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First a warning: The second book in the All Souls trilogy is not for kids. Matthew and Diana are married now, and the relationship is as tempestuous as you can imagine between an immortal vampire and an elemental witch. There are graphic descriptions of just how physical these creatures can be. However, if you started with A Discovery of Witches you are by now twitching with expectation and wonder. Where are they? When are they? Are they alive? Are they captured? Shadow of Night is the only antidote. Just be aware that it comes with a heavy dose of titillation.
And it's not unnecessary. The primary theme in this trilogy is reproduction and species preservation. Vampires are failing; they cannot make children. Daemons are turning wild, going mad with their own unspent and uncontrolled creative energy. The power of witches is dwindling to petty spells of hedge and hearth. Matthew, a geneticist, and Diana, a historian whose focus is Renaissance science, are both at the center of the quest for answers. When they marry, of course their first instinct is going to be to try to create a new generation. Mysterious lore about the child of a vampire and witch and an ancient prophecy that seems to point to Diana being the chosen vessel for this new generation only add to their purpose and sense of duty. And Matthew has been grieving for his lost son for millennia. He is made to be a father. Hence, there is going to be sex involved.
A Discovery of Witches focused on mothers and the female archetype. Shadow of Night concentrates on the male side of creating and molding the next generation. The relationship between child and father is often vague and undetermined, more so than that of mother and child. Perhaps because expectations are vague for both father and child, there are feelings of failure on both sides. Matthew is father to many vampires, male role model to a vast number of creatures, and son to a vampire who had no role in physically creating him but whose hand in molding Matthew is expressly evident. His relationships as both father and son are key motivating factors. Patrimony plays an unusual role in Diana's story as well. Diana's father is the wilder and more elemental force in her inheritance, a reversal from the typical female intuitive powers vs. male rational. In Shadow of Night Diana must learn to understand her shadowy father before she can fully be who she is.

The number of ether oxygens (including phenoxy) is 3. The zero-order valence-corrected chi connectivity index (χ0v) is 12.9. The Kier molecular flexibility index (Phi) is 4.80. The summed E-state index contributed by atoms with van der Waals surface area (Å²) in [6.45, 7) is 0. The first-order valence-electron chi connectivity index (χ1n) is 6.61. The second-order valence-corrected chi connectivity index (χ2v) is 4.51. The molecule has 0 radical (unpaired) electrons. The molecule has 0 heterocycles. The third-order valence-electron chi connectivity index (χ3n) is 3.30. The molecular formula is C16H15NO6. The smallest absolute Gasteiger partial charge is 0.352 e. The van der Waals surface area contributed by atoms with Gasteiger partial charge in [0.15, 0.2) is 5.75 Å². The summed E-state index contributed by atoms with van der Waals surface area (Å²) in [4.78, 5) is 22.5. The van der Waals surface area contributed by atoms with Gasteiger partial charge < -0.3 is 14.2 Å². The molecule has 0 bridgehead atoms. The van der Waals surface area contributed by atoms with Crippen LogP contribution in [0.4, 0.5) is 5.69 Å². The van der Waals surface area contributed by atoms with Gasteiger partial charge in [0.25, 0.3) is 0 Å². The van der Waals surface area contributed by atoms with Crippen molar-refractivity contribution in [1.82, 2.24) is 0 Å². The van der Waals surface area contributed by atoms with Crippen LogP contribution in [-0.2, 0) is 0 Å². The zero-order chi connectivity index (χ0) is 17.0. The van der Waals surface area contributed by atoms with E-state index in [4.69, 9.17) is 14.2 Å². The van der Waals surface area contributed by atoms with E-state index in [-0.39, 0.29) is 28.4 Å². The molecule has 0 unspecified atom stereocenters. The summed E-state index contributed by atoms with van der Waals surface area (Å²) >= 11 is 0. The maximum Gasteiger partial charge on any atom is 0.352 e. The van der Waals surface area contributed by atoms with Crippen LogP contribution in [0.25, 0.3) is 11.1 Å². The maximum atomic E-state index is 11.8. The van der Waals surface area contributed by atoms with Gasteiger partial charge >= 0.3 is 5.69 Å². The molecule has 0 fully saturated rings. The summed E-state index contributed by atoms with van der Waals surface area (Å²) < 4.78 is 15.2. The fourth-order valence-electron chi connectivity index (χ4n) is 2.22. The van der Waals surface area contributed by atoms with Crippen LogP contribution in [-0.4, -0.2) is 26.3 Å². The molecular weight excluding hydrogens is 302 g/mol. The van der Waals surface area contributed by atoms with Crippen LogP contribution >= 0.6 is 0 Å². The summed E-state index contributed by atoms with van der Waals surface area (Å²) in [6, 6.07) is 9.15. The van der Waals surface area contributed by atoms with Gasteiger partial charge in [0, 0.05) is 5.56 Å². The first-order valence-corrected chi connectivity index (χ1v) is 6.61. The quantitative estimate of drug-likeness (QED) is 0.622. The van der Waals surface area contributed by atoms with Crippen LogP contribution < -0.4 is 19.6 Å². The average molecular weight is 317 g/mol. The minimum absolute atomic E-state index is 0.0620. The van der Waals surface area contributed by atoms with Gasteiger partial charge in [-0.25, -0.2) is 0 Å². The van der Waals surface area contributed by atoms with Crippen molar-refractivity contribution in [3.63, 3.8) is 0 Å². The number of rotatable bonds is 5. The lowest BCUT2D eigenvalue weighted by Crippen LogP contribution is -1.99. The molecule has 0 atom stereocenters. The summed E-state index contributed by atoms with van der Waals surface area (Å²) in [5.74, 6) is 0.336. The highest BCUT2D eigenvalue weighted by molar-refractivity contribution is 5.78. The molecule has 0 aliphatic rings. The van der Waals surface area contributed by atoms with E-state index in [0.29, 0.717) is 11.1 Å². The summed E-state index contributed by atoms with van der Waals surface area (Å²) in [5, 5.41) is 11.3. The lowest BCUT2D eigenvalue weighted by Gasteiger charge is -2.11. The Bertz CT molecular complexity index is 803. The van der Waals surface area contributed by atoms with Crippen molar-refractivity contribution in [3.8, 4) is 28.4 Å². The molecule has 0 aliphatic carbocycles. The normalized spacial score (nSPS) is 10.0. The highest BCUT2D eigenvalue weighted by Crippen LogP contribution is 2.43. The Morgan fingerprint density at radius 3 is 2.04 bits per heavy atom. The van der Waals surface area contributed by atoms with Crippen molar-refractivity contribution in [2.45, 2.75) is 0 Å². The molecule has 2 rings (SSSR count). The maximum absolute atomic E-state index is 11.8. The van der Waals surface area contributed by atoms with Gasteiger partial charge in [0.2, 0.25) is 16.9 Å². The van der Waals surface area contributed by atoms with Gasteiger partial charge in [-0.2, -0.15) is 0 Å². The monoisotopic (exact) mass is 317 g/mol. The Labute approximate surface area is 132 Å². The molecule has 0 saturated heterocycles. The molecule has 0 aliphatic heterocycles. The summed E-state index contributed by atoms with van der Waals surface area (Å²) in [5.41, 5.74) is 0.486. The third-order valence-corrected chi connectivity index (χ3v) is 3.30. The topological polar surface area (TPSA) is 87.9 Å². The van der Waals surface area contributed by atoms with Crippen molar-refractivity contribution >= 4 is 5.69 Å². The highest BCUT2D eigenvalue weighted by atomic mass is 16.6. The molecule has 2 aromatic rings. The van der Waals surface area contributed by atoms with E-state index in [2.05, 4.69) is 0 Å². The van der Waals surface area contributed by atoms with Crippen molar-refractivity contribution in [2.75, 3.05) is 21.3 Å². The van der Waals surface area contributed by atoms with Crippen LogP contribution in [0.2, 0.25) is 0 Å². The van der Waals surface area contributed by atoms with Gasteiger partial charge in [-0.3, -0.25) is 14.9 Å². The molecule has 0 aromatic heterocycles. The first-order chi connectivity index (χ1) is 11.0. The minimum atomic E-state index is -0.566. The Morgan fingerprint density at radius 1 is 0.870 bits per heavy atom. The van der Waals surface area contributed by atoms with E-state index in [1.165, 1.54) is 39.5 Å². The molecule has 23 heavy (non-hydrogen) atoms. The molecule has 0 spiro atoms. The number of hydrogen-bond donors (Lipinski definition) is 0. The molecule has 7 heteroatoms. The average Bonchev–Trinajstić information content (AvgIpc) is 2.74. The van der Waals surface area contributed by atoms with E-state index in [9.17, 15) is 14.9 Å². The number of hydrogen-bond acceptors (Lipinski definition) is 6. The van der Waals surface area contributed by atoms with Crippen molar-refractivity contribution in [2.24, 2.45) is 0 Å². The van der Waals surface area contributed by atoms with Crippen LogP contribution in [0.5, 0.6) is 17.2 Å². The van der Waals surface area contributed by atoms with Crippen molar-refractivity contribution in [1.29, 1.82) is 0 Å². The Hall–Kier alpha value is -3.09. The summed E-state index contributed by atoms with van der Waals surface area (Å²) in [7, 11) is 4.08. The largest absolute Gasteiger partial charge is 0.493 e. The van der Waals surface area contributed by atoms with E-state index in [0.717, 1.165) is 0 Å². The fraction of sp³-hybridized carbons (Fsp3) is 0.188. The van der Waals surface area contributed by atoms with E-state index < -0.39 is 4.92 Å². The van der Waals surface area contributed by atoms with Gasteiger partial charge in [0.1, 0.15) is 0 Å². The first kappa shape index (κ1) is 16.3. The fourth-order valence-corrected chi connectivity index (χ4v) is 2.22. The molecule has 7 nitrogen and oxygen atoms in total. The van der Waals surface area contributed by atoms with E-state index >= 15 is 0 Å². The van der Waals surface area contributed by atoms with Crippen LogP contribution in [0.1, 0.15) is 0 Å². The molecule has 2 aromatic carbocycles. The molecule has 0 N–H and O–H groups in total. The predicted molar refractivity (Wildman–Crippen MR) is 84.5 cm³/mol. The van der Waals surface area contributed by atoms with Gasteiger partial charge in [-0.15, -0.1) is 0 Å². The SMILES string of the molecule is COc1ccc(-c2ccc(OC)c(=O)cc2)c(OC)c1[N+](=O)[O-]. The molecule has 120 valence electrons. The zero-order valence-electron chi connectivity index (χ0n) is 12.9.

Like Diana, Deborah Harkness is a historian whose focus is that boundary intellectual period when magic and science were still fused. So not unsurprisingly, All Souls is rich in historical and alchemical detail. I do think it's a little over the top in Shadow of Night though. Diana's surprised awe at her immortal and powerful husband's friend list becomes a bit tedious at times. But maybe it's that Diana is struggling to accept exactly how powerful Matthew is and her exclamation at each new acquaintance is just her way of expressing that. Still, sometimes it feels like Renaissance A-list celebrity name-dropping.
As a result, it takes a while — there are a LOT of introductions — to get into the action. But once the adventure starts, it never relents. Matthew and Diana are in a race to find the one book that contains the secret to creature survival, to learn to control and wield Diana's powers, and to accept each other for who they are — secrets, powers and all. And this race must be run without treading on the wrong toes (and there are such a lot of big toes in the way) or becoming so integrated into the past that they alter the future in paradoxical ways. Or merely find it impossible to say goodbye.
The ending in the advance reader copy that I have in hand is a little confusing. I'm hoping that's early editing oversight. Still, it sets up a long, breathless wait for the conclusion!